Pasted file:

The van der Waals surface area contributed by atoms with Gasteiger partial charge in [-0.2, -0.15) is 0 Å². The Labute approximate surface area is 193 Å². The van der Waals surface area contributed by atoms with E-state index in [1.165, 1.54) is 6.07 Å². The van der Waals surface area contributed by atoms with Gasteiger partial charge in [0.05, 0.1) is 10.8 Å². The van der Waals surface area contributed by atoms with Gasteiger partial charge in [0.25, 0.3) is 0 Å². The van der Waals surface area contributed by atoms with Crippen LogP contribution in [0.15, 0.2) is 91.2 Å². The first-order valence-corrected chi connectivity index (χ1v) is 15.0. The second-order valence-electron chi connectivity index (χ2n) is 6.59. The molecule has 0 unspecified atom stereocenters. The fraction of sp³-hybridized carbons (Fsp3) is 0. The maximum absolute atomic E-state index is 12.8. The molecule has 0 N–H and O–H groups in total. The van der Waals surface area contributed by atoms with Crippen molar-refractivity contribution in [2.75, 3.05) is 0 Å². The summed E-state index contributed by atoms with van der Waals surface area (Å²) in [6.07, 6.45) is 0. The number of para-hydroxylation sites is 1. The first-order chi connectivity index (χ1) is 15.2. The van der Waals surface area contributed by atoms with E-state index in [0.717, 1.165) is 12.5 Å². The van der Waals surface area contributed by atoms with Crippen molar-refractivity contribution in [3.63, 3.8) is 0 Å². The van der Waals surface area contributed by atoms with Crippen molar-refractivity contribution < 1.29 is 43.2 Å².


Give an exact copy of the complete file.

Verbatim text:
The van der Waals surface area contributed by atoms with Gasteiger partial charge in [-0.2, -0.15) is 0 Å². The Labute approximate surface area is 193 Å². The van der Waals surface area contributed by atoms with E-state index in [1.165, 1.54) is 6.07 Å². The van der Waals surface area contributed by atoms with Gasteiger partial charge in [0.05, 0.1) is 10.8 Å². The van der Waals surface area contributed by atoms with Gasteiger partial charge in [0.25, 0.3) is 0 Å². The van der Waals surface area contributed by atoms with Crippen LogP contribution in [0.15, 0.2) is 91.2 Å². The first-order valence-corrected chi connectivity index (χ1v) is 15.0. The second-order valence-electron chi connectivity index (χ2n) is 6.59. The molecule has 0 unspecified atom stereocenters. The fraction of sp³-hybridized carbons (Fsp3) is 0. The maximum absolute atomic E-state index is 12.8. The molecule has 0 N–H and O–H groups in total. The van der Waals surface area contributed by atoms with Crippen molar-refractivity contribution in [2.75, 3.05) is 0 Å². The summed E-state index contributed by atoms with van der Waals surface area (Å²) in [6.07, 6.45) is 0. The number of para-hydroxylation sites is 1. The first-order chi connectivity index (χ1) is 15.2. The van der Waals surface area contributed by atoms with E-state index in [0.717, 1.165) is 12.5 Å². The van der Waals surface area contributed by atoms with Crippen molar-refractivity contribution in [3.63, 3.8) is 0 Å². The van der Waals surface area contributed by atoms with Crippen molar-refractivity contribution < 1.29 is 43.2 Å².